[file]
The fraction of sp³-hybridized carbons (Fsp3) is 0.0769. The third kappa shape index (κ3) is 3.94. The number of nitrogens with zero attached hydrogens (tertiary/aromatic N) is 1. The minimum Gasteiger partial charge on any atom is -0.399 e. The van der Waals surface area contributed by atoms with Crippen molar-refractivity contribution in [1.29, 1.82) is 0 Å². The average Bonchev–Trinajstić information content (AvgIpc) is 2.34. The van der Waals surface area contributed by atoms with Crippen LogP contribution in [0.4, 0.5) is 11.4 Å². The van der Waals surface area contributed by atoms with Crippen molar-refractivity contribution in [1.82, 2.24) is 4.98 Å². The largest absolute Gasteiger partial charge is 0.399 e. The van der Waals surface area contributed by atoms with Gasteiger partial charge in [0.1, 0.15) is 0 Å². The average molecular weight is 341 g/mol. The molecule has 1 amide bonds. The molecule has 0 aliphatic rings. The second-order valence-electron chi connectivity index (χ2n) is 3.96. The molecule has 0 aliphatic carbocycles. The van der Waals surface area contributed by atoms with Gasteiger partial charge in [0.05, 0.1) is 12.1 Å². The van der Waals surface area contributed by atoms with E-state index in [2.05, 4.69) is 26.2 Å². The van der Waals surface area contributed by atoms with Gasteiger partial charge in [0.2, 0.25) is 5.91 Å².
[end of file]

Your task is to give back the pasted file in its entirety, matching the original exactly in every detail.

The fraction of sp³-hybridized carbons (Fsp3) is 0.0769. The third kappa shape index (κ3) is 3.94. The number of nitrogens with zero attached hydrogens (tertiary/aromatic N) is 1. The minimum Gasteiger partial charge on any atom is -0.399 e. The van der Waals surface area contributed by atoms with Crippen molar-refractivity contribution in [1.29, 1.82) is 0 Å². The average Bonchev–Trinajstić information content (AvgIpc) is 2.34. The van der Waals surface area contributed by atoms with Crippen LogP contribution in [0.4, 0.5) is 11.4 Å². The van der Waals surface area contributed by atoms with Crippen molar-refractivity contribution in [1.82, 2.24) is 4.98 Å². The largest absolute Gasteiger partial charge is 0.399 e. The van der Waals surface area contributed by atoms with Gasteiger partial charge in [0.1, 0.15) is 0 Å². The average molecular weight is 341 g/mol. The molecule has 1 amide bonds. The molecule has 0 aliphatic rings. The second-order valence-electron chi connectivity index (χ2n) is 3.96. The molecule has 0 aliphatic carbocycles. The van der Waals surface area contributed by atoms with Gasteiger partial charge in [0.05, 0.1) is 12.1 Å². The van der Waals surface area contributed by atoms with E-state index in [2.05, 4.69) is 26.2 Å². The van der Waals surface area contributed by atoms with Gasteiger partial charge in [0.2, 0.25) is 5.91 Å².